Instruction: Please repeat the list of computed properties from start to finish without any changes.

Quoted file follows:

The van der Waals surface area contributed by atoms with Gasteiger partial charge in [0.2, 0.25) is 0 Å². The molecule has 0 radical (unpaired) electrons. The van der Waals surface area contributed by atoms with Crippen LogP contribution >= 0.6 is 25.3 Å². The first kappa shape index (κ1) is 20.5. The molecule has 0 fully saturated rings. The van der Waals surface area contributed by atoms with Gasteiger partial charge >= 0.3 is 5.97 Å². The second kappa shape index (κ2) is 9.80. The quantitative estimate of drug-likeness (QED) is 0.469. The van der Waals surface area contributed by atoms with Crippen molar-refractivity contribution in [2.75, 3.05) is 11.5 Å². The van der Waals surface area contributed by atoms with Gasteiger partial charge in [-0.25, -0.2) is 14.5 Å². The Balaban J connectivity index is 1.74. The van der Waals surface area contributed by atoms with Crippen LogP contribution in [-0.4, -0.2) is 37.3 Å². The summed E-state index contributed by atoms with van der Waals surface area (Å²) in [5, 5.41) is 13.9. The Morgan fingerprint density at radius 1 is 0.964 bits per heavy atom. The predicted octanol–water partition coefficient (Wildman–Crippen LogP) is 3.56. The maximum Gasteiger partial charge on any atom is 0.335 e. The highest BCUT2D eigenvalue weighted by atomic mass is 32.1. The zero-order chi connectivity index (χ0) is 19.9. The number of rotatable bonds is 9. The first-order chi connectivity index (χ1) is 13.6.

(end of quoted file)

The van der Waals surface area contributed by atoms with Gasteiger partial charge in [0.2, 0.25) is 0 Å². The molecule has 0 radical (unpaired) electrons. The van der Waals surface area contributed by atoms with Crippen LogP contribution >= 0.6 is 25.3 Å². The first kappa shape index (κ1) is 20.5. The molecule has 0 fully saturated rings. The van der Waals surface area contributed by atoms with Gasteiger partial charge >= 0.3 is 5.97 Å². The second kappa shape index (κ2) is 9.80. The quantitative estimate of drug-likeness (QED) is 0.469. The van der Waals surface area contributed by atoms with Crippen molar-refractivity contribution in [2.75, 3.05) is 11.5 Å². The van der Waals surface area contributed by atoms with Gasteiger partial charge in [-0.25, -0.2) is 14.5 Å². The Balaban J connectivity index is 1.74. The van der Waals surface area contributed by atoms with Crippen LogP contribution in [-0.4, -0.2) is 37.3 Å². The summed E-state index contributed by atoms with van der Waals surface area (Å²) in [5, 5.41) is 13.9. The Morgan fingerprint density at radius 1 is 0.964 bits per heavy atom. The predicted octanol–water partition coefficient (Wildman–Crippen LogP) is 3.56. The maximum Gasteiger partial charge on any atom is 0.335 e. The highest BCUT2D eigenvalue weighted by atomic mass is 32.1. The zero-order chi connectivity index (χ0) is 19.9. The number of rotatable bonds is 9. The first-order chi connectivity index (χ1) is 13.6.